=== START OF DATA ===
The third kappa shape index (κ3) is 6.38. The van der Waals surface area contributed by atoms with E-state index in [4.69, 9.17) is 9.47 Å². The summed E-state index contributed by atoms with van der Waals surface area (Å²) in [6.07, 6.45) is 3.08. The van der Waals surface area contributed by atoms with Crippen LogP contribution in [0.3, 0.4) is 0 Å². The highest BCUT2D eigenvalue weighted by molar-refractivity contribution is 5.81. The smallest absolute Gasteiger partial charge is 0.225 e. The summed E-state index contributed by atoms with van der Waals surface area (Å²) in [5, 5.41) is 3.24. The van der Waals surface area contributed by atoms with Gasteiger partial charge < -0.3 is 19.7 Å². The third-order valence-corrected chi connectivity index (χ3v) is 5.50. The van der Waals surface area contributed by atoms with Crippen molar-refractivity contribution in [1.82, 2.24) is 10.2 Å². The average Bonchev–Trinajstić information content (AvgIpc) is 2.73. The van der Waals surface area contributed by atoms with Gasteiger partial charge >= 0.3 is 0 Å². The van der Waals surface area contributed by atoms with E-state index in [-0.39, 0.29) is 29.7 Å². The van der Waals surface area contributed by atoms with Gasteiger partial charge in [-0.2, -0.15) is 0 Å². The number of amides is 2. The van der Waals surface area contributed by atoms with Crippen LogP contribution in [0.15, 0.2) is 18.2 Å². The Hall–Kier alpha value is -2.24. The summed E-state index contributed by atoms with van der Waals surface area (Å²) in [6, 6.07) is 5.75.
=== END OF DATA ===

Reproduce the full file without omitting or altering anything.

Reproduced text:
The third kappa shape index (κ3) is 6.38. The van der Waals surface area contributed by atoms with E-state index in [4.69, 9.17) is 9.47 Å². The summed E-state index contributed by atoms with van der Waals surface area (Å²) in [6.07, 6.45) is 3.08. The van der Waals surface area contributed by atoms with Crippen LogP contribution in [0.3, 0.4) is 0 Å². The highest BCUT2D eigenvalue weighted by molar-refractivity contribution is 5.81. The smallest absolute Gasteiger partial charge is 0.225 e. The summed E-state index contributed by atoms with van der Waals surface area (Å²) in [5, 5.41) is 3.24. The van der Waals surface area contributed by atoms with Gasteiger partial charge < -0.3 is 19.7 Å². The third-order valence-corrected chi connectivity index (χ3v) is 5.50. The van der Waals surface area contributed by atoms with Crippen molar-refractivity contribution in [1.82, 2.24) is 10.2 Å². The average Bonchev–Trinajstić information content (AvgIpc) is 2.73. The van der Waals surface area contributed by atoms with Gasteiger partial charge >= 0.3 is 0 Å². The van der Waals surface area contributed by atoms with E-state index in [-0.39, 0.29) is 29.7 Å². The van der Waals surface area contributed by atoms with Gasteiger partial charge in [-0.2, -0.15) is 0 Å². The number of amides is 2. The van der Waals surface area contributed by atoms with Crippen LogP contribution in [0.15, 0.2) is 18.2 Å². The Hall–Kier alpha value is -2.24. The summed E-state index contributed by atoms with van der Waals surface area (Å²) in [6, 6.07) is 5.75.